61.3% cases presented with gastro-intestinal bleeding after 4th decade of life, while 25% bled in 2nd and 3rd decade. Although the frequency of bleeding in younger age is less but almost 75% of these bled from peptic. ulceration as against older age group where peptic ulceration accounted for 50% cases only.
67% were males and 33% females the ratio of male to females was 2 1. All females were above 35 years of age indicating that peptic ulcer disease is rare in young females and should be considered only in the older group.
44% were diagnosed with Barium studies and 97% with Endoscopic examination. The cause of bleeding remained undetermined in one case by both Barium studies as well as gastro-scopy. Bleeding peptic ulcer especially a duodenal ulcer was the cause in 50% cases while Oesophageal Varices and gastric erosions accounted for 25% each.
In this study, 68.65% of patients were over the age of 30 and 25% between 20-30 years age, and 72% of these younger group patients had bleeding peptic ulcer. It could be thus inferred, that peptic ulcer is an important cause of bleeding at a younger age.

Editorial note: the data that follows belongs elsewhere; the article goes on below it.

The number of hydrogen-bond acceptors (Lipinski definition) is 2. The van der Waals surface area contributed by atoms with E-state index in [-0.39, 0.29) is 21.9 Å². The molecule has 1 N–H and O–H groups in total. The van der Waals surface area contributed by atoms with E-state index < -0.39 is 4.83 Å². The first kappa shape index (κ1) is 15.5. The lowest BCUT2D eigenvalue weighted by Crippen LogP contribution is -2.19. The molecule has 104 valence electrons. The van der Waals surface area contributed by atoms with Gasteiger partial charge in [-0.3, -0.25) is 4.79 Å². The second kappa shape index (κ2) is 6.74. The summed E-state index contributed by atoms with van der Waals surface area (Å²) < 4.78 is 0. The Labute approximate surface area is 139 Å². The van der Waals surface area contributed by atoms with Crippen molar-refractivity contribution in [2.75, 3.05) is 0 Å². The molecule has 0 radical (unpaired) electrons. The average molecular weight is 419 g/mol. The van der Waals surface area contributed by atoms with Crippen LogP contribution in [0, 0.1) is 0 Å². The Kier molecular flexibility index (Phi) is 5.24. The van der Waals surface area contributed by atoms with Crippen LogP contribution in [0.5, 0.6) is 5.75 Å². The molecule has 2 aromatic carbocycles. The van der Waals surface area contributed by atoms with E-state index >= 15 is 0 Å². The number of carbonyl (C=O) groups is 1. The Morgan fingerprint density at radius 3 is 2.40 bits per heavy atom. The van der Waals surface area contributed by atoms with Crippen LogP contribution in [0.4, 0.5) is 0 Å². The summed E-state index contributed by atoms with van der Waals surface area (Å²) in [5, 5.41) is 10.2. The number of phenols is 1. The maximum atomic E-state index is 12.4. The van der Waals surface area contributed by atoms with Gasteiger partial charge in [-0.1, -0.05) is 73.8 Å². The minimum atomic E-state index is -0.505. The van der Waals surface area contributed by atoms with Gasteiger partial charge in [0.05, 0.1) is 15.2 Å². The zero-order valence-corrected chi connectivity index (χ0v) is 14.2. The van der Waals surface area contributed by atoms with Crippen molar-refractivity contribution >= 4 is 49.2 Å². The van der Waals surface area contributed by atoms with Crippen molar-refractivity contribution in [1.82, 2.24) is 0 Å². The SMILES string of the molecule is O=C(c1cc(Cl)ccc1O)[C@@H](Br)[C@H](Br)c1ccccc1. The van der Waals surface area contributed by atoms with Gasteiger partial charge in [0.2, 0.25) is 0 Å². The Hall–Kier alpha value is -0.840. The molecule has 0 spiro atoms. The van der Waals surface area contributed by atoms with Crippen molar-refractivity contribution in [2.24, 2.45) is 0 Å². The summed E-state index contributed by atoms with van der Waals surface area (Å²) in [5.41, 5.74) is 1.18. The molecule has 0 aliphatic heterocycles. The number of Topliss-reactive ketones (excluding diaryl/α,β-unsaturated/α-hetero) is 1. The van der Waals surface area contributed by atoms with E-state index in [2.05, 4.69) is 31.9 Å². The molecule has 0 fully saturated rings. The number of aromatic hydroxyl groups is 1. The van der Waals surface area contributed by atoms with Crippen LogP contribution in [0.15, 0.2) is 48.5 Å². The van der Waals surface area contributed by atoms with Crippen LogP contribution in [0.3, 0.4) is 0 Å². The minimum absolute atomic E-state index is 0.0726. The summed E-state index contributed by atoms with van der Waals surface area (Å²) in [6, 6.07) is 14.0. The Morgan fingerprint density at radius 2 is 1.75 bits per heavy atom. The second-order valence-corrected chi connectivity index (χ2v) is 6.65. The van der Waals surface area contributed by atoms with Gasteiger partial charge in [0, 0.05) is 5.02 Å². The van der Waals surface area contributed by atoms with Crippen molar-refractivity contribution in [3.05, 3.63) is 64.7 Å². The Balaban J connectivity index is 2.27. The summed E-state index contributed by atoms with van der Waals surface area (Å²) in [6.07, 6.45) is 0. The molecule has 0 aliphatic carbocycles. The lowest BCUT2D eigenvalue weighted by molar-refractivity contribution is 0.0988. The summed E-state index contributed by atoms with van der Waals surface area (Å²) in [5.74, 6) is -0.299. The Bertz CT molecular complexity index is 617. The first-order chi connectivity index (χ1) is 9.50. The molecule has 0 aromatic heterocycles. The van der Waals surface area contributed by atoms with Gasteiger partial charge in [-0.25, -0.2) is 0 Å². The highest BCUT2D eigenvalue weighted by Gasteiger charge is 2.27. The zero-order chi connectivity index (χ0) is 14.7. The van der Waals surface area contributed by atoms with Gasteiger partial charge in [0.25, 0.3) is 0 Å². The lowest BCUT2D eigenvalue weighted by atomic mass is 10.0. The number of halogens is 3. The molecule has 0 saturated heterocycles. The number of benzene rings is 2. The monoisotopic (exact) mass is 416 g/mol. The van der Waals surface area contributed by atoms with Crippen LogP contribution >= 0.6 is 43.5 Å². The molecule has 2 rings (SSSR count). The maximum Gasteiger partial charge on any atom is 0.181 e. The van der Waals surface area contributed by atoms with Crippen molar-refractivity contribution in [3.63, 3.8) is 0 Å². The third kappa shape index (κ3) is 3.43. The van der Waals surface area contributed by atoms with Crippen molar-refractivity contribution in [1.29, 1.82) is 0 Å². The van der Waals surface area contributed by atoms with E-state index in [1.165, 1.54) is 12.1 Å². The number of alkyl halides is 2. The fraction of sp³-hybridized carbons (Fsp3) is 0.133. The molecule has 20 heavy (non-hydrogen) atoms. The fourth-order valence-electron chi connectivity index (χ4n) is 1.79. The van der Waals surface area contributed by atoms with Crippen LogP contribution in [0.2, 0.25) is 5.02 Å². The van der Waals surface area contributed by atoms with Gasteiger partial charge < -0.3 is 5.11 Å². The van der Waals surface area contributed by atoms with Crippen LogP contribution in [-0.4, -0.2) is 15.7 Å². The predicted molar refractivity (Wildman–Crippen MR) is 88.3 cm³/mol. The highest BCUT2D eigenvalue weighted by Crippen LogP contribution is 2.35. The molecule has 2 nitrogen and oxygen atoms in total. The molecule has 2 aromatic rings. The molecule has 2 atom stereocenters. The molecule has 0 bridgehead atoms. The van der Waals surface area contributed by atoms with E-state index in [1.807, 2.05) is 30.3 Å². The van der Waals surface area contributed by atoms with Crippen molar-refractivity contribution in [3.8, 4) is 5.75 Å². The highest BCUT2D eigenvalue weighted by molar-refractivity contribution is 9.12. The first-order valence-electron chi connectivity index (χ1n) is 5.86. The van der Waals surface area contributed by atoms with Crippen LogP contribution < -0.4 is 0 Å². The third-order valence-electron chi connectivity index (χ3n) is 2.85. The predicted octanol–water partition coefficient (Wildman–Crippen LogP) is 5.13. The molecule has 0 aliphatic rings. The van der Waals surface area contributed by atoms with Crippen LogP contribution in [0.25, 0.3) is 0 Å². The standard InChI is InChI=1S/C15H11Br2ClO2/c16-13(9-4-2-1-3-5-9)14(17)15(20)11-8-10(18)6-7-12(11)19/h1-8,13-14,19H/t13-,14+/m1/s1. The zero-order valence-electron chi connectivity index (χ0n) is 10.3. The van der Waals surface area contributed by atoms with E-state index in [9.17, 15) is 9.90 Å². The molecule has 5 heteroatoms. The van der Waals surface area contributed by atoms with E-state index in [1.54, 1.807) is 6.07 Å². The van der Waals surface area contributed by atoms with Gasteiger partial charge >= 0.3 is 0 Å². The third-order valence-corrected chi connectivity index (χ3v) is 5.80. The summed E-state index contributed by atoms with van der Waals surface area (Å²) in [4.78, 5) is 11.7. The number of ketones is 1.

50% of patients had upper gastro-intestinal bleeding because of peptic ulcer and 25% each as a result of Oesophageal Varices and Gastric Erosion.
History of anti-inflammatory analgesic drug intake was present in 19.2% of patients diagnosed as having gastric erosion. Hence these drugs were found to play: an important role in erosive disease of gastric mucosa.
Causes of upper gastrq-intcstwal bleeding in the series reported by Cotton et al. (1973) and Katz et al. (1976) are shown in Table IV.
All these series show a high incidence of peptic ulcer as a cause of haematemesis.
Himal et al. (1974), reported that 30-40% of patients presenting with upper gastro-intestinal bleeding do so as a result of superficial erosive disease of Gastric mucosa. It has also been observed that there is usually a relationship to excessive use of Salicylates and other anti-inflammatory agents (Levy, 1974).